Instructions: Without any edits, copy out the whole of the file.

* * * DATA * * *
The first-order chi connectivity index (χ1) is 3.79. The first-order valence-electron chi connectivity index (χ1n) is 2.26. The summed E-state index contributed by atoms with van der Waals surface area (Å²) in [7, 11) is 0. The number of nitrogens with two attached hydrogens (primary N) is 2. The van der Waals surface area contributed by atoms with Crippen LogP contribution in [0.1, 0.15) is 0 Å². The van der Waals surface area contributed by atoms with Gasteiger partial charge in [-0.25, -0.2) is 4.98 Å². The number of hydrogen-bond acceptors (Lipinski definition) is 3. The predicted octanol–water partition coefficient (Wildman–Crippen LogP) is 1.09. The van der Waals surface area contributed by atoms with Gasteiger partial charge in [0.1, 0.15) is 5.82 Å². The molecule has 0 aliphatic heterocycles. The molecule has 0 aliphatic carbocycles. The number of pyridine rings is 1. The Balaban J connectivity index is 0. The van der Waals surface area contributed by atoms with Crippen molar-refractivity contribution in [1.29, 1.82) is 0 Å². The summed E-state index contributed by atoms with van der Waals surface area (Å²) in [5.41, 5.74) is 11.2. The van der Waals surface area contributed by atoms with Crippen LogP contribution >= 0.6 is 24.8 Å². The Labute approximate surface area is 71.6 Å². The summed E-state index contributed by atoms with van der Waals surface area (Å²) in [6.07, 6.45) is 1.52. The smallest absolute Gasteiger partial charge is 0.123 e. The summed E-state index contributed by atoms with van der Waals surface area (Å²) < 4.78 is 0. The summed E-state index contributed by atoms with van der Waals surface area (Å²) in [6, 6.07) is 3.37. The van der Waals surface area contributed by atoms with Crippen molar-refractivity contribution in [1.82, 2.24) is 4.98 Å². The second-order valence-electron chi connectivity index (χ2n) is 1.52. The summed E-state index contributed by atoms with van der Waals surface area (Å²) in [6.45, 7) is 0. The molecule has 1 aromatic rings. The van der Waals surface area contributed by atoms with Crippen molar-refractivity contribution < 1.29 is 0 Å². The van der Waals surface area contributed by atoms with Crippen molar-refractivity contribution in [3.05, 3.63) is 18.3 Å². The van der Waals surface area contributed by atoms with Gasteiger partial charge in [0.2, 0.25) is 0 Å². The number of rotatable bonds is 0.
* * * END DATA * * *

The first-order chi connectivity index (χ1) is 3.79. The first-order valence-electron chi connectivity index (χ1n) is 2.26. The summed E-state index contributed by atoms with van der Waals surface area (Å²) in [7, 11) is 0. The number of nitrogens with two attached hydrogens (primary N) is 2. The van der Waals surface area contributed by atoms with Crippen LogP contribution in [0.1, 0.15) is 0 Å². The van der Waals surface area contributed by atoms with Gasteiger partial charge in [-0.25, -0.2) is 4.98 Å². The number of hydrogen-bond acceptors (Lipinski definition) is 3. The predicted octanol–water partition coefficient (Wildman–Crippen LogP) is 1.09. The van der Waals surface area contributed by atoms with Gasteiger partial charge in [0.1, 0.15) is 5.82 Å². The molecule has 0 aliphatic heterocycles. The molecule has 0 aliphatic carbocycles. The number of pyridine rings is 1. The Balaban J connectivity index is 0. The van der Waals surface area contributed by atoms with Crippen molar-refractivity contribution in [1.29, 1.82) is 0 Å². The summed E-state index contributed by atoms with van der Waals surface area (Å²) in [5.41, 5.74) is 11.2. The van der Waals surface area contributed by atoms with Crippen LogP contribution >= 0.6 is 24.8 Å². The Labute approximate surface area is 71.6 Å². The summed E-state index contributed by atoms with van der Waals surface area (Å²) in [6.07, 6.45) is 1.52. The smallest absolute Gasteiger partial charge is 0.123 e. The summed E-state index contributed by atoms with van der Waals surface area (Å²) < 4.78 is 0. The summed E-state index contributed by atoms with van der Waals surface area (Å²) in [6, 6.07) is 3.37. The van der Waals surface area contributed by atoms with Crippen molar-refractivity contribution in [1.82, 2.24) is 4.98 Å². The second-order valence-electron chi connectivity index (χ2n) is 1.52. The summed E-state index contributed by atoms with van der Waals surface area (Å²) in [6.45, 7) is 0. The molecule has 1 aromatic rings. The van der Waals surface area contributed by atoms with Crippen molar-refractivity contribution < 1.29 is 0 Å². The van der Waals surface area contributed by atoms with Crippen molar-refractivity contribution in [3.05, 3.63) is 18.3 Å². The van der Waals surface area contributed by atoms with Gasteiger partial charge in [0.2, 0.25) is 0 Å². The number of rotatable bonds is 0.